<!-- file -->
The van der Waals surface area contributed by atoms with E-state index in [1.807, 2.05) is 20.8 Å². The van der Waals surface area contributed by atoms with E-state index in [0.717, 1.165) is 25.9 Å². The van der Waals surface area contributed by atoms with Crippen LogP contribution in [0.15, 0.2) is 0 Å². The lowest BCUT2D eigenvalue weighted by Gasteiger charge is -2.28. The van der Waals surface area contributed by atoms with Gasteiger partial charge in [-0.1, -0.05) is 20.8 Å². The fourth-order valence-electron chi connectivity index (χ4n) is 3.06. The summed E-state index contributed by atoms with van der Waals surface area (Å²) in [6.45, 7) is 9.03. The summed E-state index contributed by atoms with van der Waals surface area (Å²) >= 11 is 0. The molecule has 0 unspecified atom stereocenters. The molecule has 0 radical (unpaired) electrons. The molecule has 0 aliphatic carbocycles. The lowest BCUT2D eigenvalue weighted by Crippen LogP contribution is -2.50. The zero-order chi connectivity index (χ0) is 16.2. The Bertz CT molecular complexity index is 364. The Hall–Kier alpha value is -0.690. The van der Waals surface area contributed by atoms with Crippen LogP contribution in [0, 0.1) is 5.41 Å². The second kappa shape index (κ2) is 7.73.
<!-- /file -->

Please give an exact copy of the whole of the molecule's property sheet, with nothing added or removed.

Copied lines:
The van der Waals surface area contributed by atoms with E-state index in [1.807, 2.05) is 20.8 Å². The van der Waals surface area contributed by atoms with E-state index in [0.717, 1.165) is 25.9 Å². The van der Waals surface area contributed by atoms with Crippen LogP contribution in [0.15, 0.2) is 0 Å². The lowest BCUT2D eigenvalue weighted by Gasteiger charge is -2.28. The van der Waals surface area contributed by atoms with Gasteiger partial charge in [-0.1, -0.05) is 20.8 Å². The fourth-order valence-electron chi connectivity index (χ4n) is 3.06. The summed E-state index contributed by atoms with van der Waals surface area (Å²) in [6.45, 7) is 9.03. The summed E-state index contributed by atoms with van der Waals surface area (Å²) >= 11 is 0. The molecule has 0 unspecified atom stereocenters. The molecule has 0 radical (unpaired) electrons. The molecule has 0 aliphatic carbocycles. The lowest BCUT2D eigenvalue weighted by Crippen LogP contribution is -2.50. The zero-order chi connectivity index (χ0) is 16.2. The Bertz CT molecular complexity index is 364. The Hall–Kier alpha value is -0.690. The van der Waals surface area contributed by atoms with Crippen LogP contribution in [0, 0.1) is 5.41 Å². The second kappa shape index (κ2) is 7.73.